There are lots of different pools in which children learn to swim, I wouldn't have jumped into a choppy open sea with sharks swimming around with Hannah no more than you would. Andy Preston

I agree with you entirely, Andy, and think your analogy is apt. What tends to happen, though, is that we end up trying to learn to swim with no water at all and end the process of learning with no water still! It's as you say, exposing little by little to what the potential for good (and bad) can be, but not doing it all via textbook.

I can understand your frustration. It is a shame that outcomes as you put it, “swim with no water or no water still” have a tendency to happen, especially if kids are left high and dry. We have all seen enough unsustainable projects, just like the recent mini-legends. I don't think this needs to be the outcome. However, if you expect educators who have a duty of care to children and or parents to go along with dropping their loved ones into the open ocean it will be.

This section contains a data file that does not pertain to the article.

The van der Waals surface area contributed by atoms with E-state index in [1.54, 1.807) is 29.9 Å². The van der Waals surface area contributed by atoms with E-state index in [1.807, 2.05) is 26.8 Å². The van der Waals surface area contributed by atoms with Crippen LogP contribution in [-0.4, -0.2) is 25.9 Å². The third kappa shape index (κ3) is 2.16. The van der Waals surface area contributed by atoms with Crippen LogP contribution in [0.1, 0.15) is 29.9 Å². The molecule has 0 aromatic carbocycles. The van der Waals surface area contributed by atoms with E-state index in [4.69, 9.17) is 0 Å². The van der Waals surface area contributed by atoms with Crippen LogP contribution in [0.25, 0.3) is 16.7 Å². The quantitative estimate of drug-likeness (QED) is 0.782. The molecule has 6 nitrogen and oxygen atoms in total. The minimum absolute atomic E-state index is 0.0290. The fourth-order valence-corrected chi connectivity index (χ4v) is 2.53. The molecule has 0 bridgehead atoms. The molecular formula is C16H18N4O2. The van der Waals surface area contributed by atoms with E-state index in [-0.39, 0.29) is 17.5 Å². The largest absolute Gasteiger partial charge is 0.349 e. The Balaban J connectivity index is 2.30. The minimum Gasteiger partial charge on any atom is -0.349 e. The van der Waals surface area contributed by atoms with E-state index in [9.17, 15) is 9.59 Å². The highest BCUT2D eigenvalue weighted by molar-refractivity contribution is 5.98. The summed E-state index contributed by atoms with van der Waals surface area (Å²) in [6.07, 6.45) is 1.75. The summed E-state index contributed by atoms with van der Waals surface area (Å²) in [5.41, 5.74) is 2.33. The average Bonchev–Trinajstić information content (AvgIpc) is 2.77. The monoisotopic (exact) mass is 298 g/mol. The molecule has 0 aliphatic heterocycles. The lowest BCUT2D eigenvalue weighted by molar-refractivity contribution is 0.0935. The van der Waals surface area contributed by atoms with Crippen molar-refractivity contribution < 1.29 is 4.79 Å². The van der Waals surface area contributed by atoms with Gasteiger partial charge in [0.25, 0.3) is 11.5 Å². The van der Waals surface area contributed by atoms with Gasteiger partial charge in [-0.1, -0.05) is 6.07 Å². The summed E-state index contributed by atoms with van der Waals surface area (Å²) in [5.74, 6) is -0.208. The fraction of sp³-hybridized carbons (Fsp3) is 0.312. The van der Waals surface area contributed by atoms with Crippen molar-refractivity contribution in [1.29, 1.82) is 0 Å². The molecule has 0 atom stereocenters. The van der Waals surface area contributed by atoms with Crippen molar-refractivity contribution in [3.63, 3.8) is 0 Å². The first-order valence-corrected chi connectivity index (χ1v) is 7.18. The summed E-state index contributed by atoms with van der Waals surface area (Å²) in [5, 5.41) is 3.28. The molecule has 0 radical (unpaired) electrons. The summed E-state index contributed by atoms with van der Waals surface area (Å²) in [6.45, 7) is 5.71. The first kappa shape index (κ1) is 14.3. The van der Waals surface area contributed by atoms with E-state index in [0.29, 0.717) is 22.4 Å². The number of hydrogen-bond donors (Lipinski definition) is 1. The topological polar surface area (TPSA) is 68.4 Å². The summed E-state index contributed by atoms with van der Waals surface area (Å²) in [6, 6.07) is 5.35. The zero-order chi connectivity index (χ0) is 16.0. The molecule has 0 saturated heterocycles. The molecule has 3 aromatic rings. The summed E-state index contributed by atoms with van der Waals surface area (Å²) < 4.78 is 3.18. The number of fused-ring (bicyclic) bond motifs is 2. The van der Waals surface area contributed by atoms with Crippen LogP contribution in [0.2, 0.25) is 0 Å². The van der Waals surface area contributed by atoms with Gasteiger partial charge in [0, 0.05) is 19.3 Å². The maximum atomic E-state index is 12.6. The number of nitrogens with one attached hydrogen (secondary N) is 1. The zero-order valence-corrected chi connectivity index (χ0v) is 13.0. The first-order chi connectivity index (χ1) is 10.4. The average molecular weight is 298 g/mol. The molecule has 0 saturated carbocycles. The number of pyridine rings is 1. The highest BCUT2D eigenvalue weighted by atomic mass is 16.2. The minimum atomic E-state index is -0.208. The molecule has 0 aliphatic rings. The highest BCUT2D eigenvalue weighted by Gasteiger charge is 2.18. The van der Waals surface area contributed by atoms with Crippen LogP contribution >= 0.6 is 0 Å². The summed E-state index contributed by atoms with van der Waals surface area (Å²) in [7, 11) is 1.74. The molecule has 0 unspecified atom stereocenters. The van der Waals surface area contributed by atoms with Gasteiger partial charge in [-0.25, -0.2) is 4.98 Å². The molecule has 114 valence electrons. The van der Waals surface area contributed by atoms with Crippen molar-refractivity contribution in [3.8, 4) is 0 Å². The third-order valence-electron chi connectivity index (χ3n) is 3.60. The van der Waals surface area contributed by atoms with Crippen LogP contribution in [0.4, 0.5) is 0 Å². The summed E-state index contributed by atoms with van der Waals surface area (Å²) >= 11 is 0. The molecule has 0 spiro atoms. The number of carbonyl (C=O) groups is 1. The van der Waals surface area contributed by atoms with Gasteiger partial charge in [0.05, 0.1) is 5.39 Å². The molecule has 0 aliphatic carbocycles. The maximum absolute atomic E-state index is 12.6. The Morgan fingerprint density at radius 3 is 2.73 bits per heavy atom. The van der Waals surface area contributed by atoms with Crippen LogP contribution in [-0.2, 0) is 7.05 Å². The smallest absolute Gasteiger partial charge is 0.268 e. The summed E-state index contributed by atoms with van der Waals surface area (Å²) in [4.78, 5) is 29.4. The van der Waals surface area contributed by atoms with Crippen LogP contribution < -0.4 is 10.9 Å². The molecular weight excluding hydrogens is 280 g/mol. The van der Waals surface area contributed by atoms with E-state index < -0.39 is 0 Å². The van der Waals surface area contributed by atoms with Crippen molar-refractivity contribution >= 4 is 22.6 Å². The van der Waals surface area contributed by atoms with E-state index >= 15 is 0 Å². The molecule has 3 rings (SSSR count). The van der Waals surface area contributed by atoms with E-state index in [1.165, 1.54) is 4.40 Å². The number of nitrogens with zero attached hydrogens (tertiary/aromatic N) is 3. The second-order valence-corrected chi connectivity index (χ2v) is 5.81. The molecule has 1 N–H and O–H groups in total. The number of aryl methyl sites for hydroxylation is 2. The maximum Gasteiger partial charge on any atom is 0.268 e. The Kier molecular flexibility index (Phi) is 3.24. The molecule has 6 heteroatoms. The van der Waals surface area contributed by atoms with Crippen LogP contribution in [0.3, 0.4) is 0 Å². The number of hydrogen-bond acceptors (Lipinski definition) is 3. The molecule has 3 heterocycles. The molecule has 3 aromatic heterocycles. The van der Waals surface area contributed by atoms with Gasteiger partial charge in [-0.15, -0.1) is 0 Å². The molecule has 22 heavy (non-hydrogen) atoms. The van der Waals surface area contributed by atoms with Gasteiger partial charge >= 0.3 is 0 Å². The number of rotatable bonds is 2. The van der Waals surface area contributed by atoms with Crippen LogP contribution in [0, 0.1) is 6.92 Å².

I share your frustration but wonder if there may be a risk of entrenching the divide between digital opportunities for children and those who are simply not able / prepared to give them. Basically, what are being left hanging in the middle are lots of practitioners fed up with expectations that cannot be met as well as no “no water still” for learners. The risks and negative media coverage continues to create fear and loathing of social networking sites etc and so they are banned with military precision in schools along with disruptive mobile phones etc. Things won't change in a sustainable way delivering BEBO plus the beauty of open blog evangelism, along with a “Death by risk aversion”, health warning.